How many illegal immigrants are currently residing in the U.K.?Around 300,000? Over 500,000? As many as two million?
It’s impossible to tell because the Home Office hasn’t updated the statistic since 2005, which stood at 430,000. The latest figures came from independent bodies like the Pew Research Center, where the figure for 2019 was at 1.2 million. However, the government never made any serious endeavor to confirm or deny such a number.
Given the current geopolitical situation, there might as well be more than two million people “with no legal right to remain.” Not only do these include refugees and asylum seekers (which make up a tiny fraction) but also those with expired visas, falsified credentials, or who came into the country without authority to do so. Each case of illegal immigration is unique.
Naturally, getting British citizenship is the only way to reside in the U.K. legally. However, a UK immigration lawyer will tell you that the process can be long and complicated and that there’s no one-size-fits-all approach. For the first several years of your stay, you’ll need their expertise to get through the hurdles and loops—and even then, it still would be a rough start for you.
The Political Landmine
Any non-citizen residing in the country can vouch for an inconvenient truth: their citizenship status is at the mercy of whoever’s assuming office at 10 Downing Street. The 2010s were a rough time for them as conservatives took an aggressive stance against immigration, denying applications for permanent residency left and right and abolishing friendly legislation.
Nesrine Malik, who became a British citizen in 2018, had been there when the crackdown on non-EU immigrants occurred (EU immigrants still had freedom of movement at the time as the U.K. was still part of the EU). She settled in London in 2004 as a working student for her postgraduate degree, eventually fulfilling the five-year requirement for permanent residency. When the time to apply came, however, then, changes in immigration lawsresulted in rejection.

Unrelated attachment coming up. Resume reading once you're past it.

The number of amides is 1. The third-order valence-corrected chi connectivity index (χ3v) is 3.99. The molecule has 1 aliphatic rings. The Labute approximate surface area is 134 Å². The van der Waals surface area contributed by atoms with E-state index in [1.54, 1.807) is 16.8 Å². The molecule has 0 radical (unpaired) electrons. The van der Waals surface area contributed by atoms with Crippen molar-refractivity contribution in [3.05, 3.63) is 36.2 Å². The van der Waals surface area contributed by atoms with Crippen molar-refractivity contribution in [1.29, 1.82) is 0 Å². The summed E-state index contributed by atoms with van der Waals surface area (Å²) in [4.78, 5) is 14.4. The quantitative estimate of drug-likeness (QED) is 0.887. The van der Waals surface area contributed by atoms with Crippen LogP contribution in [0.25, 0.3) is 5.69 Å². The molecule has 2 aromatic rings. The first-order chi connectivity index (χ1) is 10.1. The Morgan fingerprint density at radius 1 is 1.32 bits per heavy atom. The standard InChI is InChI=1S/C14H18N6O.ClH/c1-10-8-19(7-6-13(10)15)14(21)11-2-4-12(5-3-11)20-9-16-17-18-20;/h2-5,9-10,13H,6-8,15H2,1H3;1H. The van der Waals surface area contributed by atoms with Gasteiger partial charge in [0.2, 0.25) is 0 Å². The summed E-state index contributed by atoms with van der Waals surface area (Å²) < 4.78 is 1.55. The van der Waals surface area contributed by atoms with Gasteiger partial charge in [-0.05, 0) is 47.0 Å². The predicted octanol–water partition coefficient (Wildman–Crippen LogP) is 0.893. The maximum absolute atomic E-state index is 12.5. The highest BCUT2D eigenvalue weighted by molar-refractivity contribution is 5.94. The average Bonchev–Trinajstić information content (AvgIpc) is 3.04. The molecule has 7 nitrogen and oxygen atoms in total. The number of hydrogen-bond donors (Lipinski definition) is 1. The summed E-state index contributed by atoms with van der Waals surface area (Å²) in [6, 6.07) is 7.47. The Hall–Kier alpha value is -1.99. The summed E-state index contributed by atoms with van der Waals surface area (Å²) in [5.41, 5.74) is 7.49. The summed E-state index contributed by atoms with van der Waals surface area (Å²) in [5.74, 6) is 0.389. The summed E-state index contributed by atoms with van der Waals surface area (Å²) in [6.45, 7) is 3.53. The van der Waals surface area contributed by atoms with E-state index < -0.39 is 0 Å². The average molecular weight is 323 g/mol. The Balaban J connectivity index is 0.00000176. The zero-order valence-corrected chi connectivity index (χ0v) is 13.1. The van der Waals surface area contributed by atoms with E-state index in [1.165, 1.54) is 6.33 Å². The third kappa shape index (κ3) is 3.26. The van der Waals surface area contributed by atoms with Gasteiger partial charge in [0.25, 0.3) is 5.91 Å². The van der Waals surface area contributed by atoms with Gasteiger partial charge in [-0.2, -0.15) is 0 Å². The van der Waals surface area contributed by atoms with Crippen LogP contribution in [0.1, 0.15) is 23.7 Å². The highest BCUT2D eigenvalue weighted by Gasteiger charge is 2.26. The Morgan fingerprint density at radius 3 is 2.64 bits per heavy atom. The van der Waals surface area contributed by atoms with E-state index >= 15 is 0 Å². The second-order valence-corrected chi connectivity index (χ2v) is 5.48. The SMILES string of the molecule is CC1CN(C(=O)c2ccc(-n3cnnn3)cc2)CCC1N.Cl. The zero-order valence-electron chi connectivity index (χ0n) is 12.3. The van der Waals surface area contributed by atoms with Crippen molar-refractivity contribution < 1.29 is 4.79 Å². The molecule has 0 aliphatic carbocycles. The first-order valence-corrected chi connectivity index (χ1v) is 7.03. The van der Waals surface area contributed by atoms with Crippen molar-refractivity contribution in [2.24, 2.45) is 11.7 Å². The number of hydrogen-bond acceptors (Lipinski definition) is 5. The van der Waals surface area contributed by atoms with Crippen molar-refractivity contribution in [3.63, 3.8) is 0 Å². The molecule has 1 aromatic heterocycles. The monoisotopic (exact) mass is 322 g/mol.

Eventually, the Home Office overturned its decision and gave her a clear path toward becoming a British citizen. By then, she had prepared to take the case to court, squeezing the last of her finances to pay for legal fees and other expenses. “A nausea of fury,” as she described it in her narrative on The Guardian—all because the Home Office couldn’t be bothered to be told that she was eligible.
Any non-citizen who plans to start a family in the U.K. must know that children born in the country can be vulnerable to deep-seated discrimination. A review of two surveys in 2018 found that non-EU immigrants are twice more likely to be discriminated against than EU ones. The risk increases one-and-a-half fold for their children.
While the U.K. grants “jus soli” or citizenship by birth, it’s not granted automatically, unlike most jus soli countries. Current immigration laws require at least one of the parents to be a British citizen ora non-citizen who has lived in the U.K. for at least five years (settled status). In the case of the latter, the child still has to apply for citizenship.
With the country’s departure from the EU, EU immigrants have also begun to feel the pressure of racism. Those who have yet to acquire settled status, let alone permanent residency,have a higher risk of being told to “speak English,” including getting the accent right despite the perfect English. Although not as worse, such harsh treatment can remain even after receiving British citizenship.
Efforts Not in Vain
As bleak as the picture looks, it doesn’t mean getting citizenship is pointless.
The COVID-19 pandemic has rattled global mobility, as holders of powerful passports realize they can no longer travel to as many countries as before due to pandemic-induced restrictions.Once a privilege taken for granted, global mobility has now shifted to seeking citizenship wherever people have ended up when the pandemic hit.
There’s no clear timetable as to when global mobility will return to normal—or perhaps this is the norm now. If the pandemic has stranded you in the U.K. as a non-citizen, seeking citizenship will be a necessity in these difficult times. The Isles will be your home for the time being, if not forever.
As for being subjected to social prejudice,while it’s a fact of life, it’s not insurmountable. Every immigrant who has gained U.K. citizenship has proven their weight in gold in some way. You can always rely on the law to give you the advantage in a wrongful case.